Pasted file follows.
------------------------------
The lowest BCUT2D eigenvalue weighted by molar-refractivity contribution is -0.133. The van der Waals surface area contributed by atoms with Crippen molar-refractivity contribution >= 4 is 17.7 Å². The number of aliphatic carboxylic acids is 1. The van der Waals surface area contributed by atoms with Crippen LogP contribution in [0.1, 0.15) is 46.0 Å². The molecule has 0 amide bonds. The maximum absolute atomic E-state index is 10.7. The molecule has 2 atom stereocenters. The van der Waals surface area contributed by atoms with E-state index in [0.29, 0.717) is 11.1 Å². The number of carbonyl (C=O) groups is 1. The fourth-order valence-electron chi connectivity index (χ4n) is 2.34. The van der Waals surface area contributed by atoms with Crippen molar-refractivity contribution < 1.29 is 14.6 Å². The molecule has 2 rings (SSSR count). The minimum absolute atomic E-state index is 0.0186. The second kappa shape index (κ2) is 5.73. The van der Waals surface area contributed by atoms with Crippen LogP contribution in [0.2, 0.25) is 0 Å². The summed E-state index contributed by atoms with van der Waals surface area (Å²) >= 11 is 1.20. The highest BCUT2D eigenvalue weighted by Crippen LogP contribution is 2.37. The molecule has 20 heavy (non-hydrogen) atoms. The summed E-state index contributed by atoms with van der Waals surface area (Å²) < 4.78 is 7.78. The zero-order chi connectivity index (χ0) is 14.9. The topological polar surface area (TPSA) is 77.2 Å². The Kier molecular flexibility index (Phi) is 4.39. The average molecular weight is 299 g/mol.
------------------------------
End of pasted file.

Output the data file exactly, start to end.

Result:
The lowest BCUT2D eigenvalue weighted by molar-refractivity contribution is -0.133. The van der Waals surface area contributed by atoms with Crippen molar-refractivity contribution >= 4 is 17.7 Å². The number of aliphatic carboxylic acids is 1. The van der Waals surface area contributed by atoms with Crippen LogP contribution in [0.1, 0.15) is 46.0 Å². The molecule has 0 amide bonds. The maximum absolute atomic E-state index is 10.7. The molecule has 2 atom stereocenters. The van der Waals surface area contributed by atoms with E-state index in [0.29, 0.717) is 11.1 Å². The number of carbonyl (C=O) groups is 1. The fourth-order valence-electron chi connectivity index (χ4n) is 2.34. The van der Waals surface area contributed by atoms with Crippen molar-refractivity contribution < 1.29 is 14.6 Å². The molecule has 2 rings (SSSR count). The minimum absolute atomic E-state index is 0.0186. The second kappa shape index (κ2) is 5.73. The van der Waals surface area contributed by atoms with Crippen LogP contribution in [0.2, 0.25) is 0 Å². The summed E-state index contributed by atoms with van der Waals surface area (Å²) >= 11 is 1.20. The highest BCUT2D eigenvalue weighted by Crippen LogP contribution is 2.37. The molecule has 20 heavy (non-hydrogen) atoms. The summed E-state index contributed by atoms with van der Waals surface area (Å²) < 4.78 is 7.78. The zero-order chi connectivity index (χ0) is 14.9. The topological polar surface area (TPSA) is 77.2 Å². The Kier molecular flexibility index (Phi) is 4.39. The average molecular weight is 299 g/mol.